Take Me Out Of This Dull World

“Faeries, come take me out of this dull world,
For I would ride with you upon the wind,
Run on the top of the dishevelled tide,
And dance upon the mountains like a flame.”
William Butler Yeats, The Land of Heart’s Desire

Mural in back of Sandwich Hag, The Cedars, Dallas, Texas

Bristlecone

“There is a tree in California, a Great Basin bristlecone pine that was found, after an intensive ring count, to be five thousand and sixty-five years old.

Even to me, that pine seems old. In recent years, whenever I have despaired of my condition and needed to feel a bit more mortal and ordinary, I think of that tree in California. It has been alive since the Pharaohs. It has been alive since the found of Troy. Since the start of the Bronze Age. Since the start of yoga. Since mammoths.

And it has stayed there, calmly in its spot, growing slowly, producing leaves, losing leaves, producing more, as those mammoths became extinct,… the tree had always been the tree.”

Matt Haig, How to Stop Time

Mural outside of Sandwich Hag, The Cedars, Dallas, Texas

 

Every Day Lost On Which We Have Not Danced

“We should consider every day lost on which we have not danced at least once.”
Friedrich Wilhelm Nietzsche

 

Ervay Theater, Dallas, Texas

 

Euphonic Autonomy, Ervay Theater, Dallas, Texas

 

Despite the warning sign at the Ervay Theater during the performance by Euphonic Autonomy (and I didn’t hear anything that would warrant such warning) there were two young kids dancing in the dark at the back of the theater. They were having a blast. The low-light capability of modern digital cameras is amazing.

Euphonic Autonomy, Ervay Theater, Dallas, Texas

Euphonic Autonomy, Ervay Theater, Dallas, Texas

Euphonic Autonomy, Ervay Theater, Dallas, Texas

Got Those Deep Ellum Blues

If you go down to Deep Elem
Just to have a little fun,
You’d better have your fifteen dollars
When the policeman come.

Chorus:
Oh, sweet mama, daddy’s got the Deep Elem Blues;
Oh, sweet mama, daddy’s got the Deep Elem Blues.

If you go down to Deep Elem,
Keep your money in your shoes;
The women in Deep Elem
Got those Deep Elem blues.

If you go down to Deep Elem,
Take your money in your pants;
The women in Deep Elem
Never give the men a chance.

Now I once knew a preacher,
Preached the Bible through and through,
He went down into Deep Elem,
Now his preaching days are through.

Now I once had a sweet gal,
Lord, she meant the world to me;
She went down into Deep Elem;
She ain’t what she used to be.

Her papa’s a policeman
And her mama walks the street;
Her papa met her mama
When they both were on the beat.

—-Deep Elm Blues (Deep Ellum Blues), Traditional

Jerry Lee Lewis sings the “Deep Elm Blues“. This was an unissued take made in the Sun Studios (lyrics and audio from wikisource).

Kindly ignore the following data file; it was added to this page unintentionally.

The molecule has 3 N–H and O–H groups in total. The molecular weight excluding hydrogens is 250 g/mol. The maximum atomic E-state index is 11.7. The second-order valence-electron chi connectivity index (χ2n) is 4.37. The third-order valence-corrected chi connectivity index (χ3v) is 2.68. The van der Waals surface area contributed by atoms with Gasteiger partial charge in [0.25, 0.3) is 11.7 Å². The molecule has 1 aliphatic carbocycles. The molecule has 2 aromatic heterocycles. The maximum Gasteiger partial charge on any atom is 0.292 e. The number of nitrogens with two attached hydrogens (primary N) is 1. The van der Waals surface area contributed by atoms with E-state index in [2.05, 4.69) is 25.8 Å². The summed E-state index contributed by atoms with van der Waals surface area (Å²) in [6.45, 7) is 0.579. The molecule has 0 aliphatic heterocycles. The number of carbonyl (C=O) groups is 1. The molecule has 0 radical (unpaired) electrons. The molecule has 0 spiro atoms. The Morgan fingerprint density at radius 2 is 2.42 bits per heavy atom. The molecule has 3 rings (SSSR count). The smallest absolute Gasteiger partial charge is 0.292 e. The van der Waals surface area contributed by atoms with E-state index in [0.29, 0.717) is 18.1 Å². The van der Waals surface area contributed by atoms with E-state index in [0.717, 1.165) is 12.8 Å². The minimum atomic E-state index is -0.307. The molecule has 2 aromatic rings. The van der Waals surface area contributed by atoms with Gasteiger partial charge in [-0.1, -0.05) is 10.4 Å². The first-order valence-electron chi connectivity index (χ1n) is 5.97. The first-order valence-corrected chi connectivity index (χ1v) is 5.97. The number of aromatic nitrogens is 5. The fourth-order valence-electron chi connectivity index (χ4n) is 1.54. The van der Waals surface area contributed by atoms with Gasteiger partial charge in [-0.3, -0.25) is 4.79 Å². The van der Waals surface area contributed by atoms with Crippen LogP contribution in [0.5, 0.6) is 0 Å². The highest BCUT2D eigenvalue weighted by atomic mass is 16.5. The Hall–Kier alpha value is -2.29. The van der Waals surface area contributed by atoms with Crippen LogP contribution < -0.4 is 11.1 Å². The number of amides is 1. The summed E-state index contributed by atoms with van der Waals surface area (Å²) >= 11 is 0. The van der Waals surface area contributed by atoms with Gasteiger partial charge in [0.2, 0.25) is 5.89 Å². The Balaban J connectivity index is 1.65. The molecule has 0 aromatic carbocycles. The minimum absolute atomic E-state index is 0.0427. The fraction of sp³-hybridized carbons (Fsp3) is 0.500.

Deep Ellum Poster, by Brad Albright, Deep Ellum, Dallas, Texas

I saw this poster hanging on telephone poles in Deep Ellum honoring some of that spot’s musical history:

Bessie Smith, Leadbelly, Robert Johnson, and Blind Lemon Jefferson

The poster is by Brad Allbright (website, instagram)

I have a piece of original art by him, bought at the Kettle Art Gallery’s For the Love of Kettle event.

Painting #1 – by Brad Allbright

Euphoric Autonomy

“Passion has little to do with euphoria and everything to do with patience. It is not about feeling good. It is about endurance. Like patience, passion comes from the same Latin root: pati. It does not mean to flow with exuberance. It means to suffer.”
Mark Z. Danielewski, House of Leaves

Euphoric Autonomy, Ervay Theater, Dallas, Texas

 

Gratitude For Every Single Moment Of My Stupid Little Life

I had always heard your entire life flashes in front of your eyes the second before you die. First of all, that one second isn’t a second at all. It stretches on forever, like an ocean of time. For me, it was lying on my back at Boy Scout Camp, watching falling stars. And yellow leaves from the maple trees that lined our street. Or my grandmother’s hands, and the way her skin seemed like paper. And the first time I saw my cousin Tony’s brand new Firebird. And Janie, and Janie. And Carolyn. I guess I could be pretty pissed off about what happened to me, but it’s hard to stay mad when there’s so much beauty in the world. Sometimes I feel like I’m seeing it all at once, and it’s too much. My heart fills up like a balloon that’s about to burst. And then I remember to relax, and stop trying to hold on to it, and then it flows through me like rain, and I can’t feel anything but gratitude for every single moment of my stupid little life. You have no idea what I’m talking about, I’m sure. But don’t worry. You will someday.

—- American Beauty

Atrium, American Beauty Mill, Dallas, Texas

American Beauty Mill

 

A Physical Book is Like a Shark

“I do not believe that all books will or should migrate onto screens: as Douglas Adams once pointed out to me, more than 20 years before the Kindle showed up, a physical book is like a shark. Sharks are old: there were sharks in the ocean before the dinosaurs. And the reason there are still sharks around is that sharks are better at being sharks than anything else is. Physical books are tough, hard to destroy, bath-resistant, solar-operated, feel good in your hand: they are good at being books, and there wil always be a place for them.”
Neil Gaiman

Deep Ellum, Dallas, Texas